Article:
How Were You Using the Internet in 1999? Remembering AOL CDs

When I saw this article on Gizmodo, I couldn’t help but laugh.  I’m sure there were more AOL CDs printed than any top seller music album in history.  The funniest thing to me is how many people I’ve had to tell – and somewhat recently I might add – that AOL email addresses are free.  As far as I can tell, they never informed their long time loyal users that they could keep their email address and account for free, and still charge their credit cards monthly.  Though I will qualify that and say it is heresay – I only know what people told me and I don’t know for sure.  Interesting article about Internet nostalgia regardless.

“One thousand hours free for 45 days! This, of course, started us all down a road of weird nostalgia, recalling how we used (or misused) the World Wide Web back in the twilight of the 90s. What were you doing on The Internet back then?”

via How Were You Using the Internet in 1999?.

The common elements of good storytelling

What makes a good story? Simple. Emotional. Truthful. Real. Valid. This article from TNW expands, and I think anyone will agree.  “Storytelling is as old as any culture, but probably better preserved as a practice with First-Nations than European culture. It was the primary way of passing along information, long before the written word even existed.”

via The common elements of good storytelling – The Next Web.

Staying Home, Connected to the World

Interesting article from the NYT, discussing the pros and cons of the ways we are now connected to everything with our phones.  The author describes a day in which he does everything, and pays for everything, via his smartphone.  How does that effect chance encounters, small businessmen, opportunities that arise from the people we see every day?  “But in the end, Mr. Gleick said, the pros of our technology-driven lives outweigh the cons. “For every dry cleaner who you’re now cutting yourself off from, you’re potentially capable of being in touch with thousands of people who are physically far away,” he told me.”

via Staying Home, Connected to the World – NYTimes.com.

Delivery dreams: How I’d build a better Amazon Prime

I always thought Amazon Prime was a fantastic deal, so wasn’t surprised when they announced the new price increase (after so many years.)  The author of this article lives in a place where there are options, but unless you live live in one of the areas she mentions these interesting options really aren’t available.  They could be in the not-to-distant future though.  “The Amazon Prime price hike has me thinking about what I’d really like to see from the service. Think streaming sports, personal shoppers and never having to go to the post office again.”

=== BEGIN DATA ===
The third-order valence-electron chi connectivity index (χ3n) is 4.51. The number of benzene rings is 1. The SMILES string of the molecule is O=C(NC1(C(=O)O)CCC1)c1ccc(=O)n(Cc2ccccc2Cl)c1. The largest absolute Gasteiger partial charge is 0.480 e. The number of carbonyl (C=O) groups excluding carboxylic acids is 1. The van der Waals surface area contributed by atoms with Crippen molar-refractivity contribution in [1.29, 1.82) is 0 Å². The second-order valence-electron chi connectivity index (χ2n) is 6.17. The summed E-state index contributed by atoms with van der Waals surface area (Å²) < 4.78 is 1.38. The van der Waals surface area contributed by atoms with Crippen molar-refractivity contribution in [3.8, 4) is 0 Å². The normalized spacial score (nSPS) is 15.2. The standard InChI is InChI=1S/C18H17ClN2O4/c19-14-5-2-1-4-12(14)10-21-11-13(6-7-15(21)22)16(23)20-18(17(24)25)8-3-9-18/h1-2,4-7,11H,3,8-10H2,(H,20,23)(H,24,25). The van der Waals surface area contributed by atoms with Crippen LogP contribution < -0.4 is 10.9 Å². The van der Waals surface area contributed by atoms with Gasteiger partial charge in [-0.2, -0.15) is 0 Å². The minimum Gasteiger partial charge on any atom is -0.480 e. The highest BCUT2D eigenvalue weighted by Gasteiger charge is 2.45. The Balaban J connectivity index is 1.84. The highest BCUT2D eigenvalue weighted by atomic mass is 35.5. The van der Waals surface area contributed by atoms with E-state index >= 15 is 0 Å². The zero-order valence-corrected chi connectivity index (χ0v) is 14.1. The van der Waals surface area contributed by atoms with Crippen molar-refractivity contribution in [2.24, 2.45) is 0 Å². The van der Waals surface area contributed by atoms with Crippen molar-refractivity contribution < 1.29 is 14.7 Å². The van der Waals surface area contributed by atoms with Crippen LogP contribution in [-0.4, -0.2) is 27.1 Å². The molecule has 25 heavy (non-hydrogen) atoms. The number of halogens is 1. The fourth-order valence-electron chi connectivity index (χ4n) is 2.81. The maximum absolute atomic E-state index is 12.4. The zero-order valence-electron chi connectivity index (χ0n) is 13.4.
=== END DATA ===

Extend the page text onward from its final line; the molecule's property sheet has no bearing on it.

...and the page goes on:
via Delivery dreams: How I’d build a better Amazon Prime — Tech News and Analysis.

With Medium, Evan Williams Is Tackling the Future of Writing Online

I like Medium, another Ev WIlliams (Twitter, Blogger) startup.  Do we like longer-form posts when reading online?  Often when we are writing content to be posted, we try to be short and succinct.  Medium content is somewhere in between long and blog-post short.  Critics say it is hard to filter quality from noise – but the quality tends to rise to the top.  “Mr. Williams is also still trying to decide how to describe his venture. Medium is for short posts and long ones, by amateur writers and professional ones. It emphasizes a clean design and relies on a network of writers and readers to edit and discover new posts.”   It is well done.

via With Medium, Evan Williams Is Tackling the Future of Writing Online – NYTimes.com.

People Love Their Tablets. That’s Bad News for Apple

Interesting – seems the upgrade cycle for tablets is similar to computers or laptops, not iPhones.  That’s the conclusion I had after this article from Wired.   “Apple sold more than 70 million iPads last year. People love them. But they might love them a little too much for Apple’s taste, if new predictions of shrinking growth in the tablet market turn out to be true. Tablets are so good, it seems, that people are keeping the ones they have and not buying as many new ones.”

via People Love Their Tablets. That’s Bad News for Apple | Wired Business | Wired.com.

What are New York and San Francisco Tweeting About?

Evidently people tend to complain about the same things via Twitter if they are from the same city.  “New Yorkers are always complaining about the weather, while San Franciscans tend to moan about the city’s perpetually poor MUNI bus service. That’s not just a stereotype — it turns out there’s hard, Twitter-based evidence for it.”

via What are New York and San Francisco Tweeting About?.

MIT Technology Review’s List of 50 Smartest Companies for 2014

This is an annual list of MIT Tech Review Smartest Companies.  Not the ones we see frequently, but companies that have the potential for changing lives in  big way.  “We didn’t count patents or PhDs; instead, we asked whether a company had made strides in the past year that will define its field. The biggest of these strides happened at Illumina, which is driving down the price of DNA sequencing to levels that will change the practice of medicine. We also found dramatic developments on the Web, in batteries, and even in agricultural technologies.

Familiar names such as Apple and Facebook aren’t on this list because reputation doesn’t matter. We’re highlighting where important innovations are happening right now.”

via MIT Technology Review’s List of 50 Smartest Companies for 2014 | MIT Technology Review.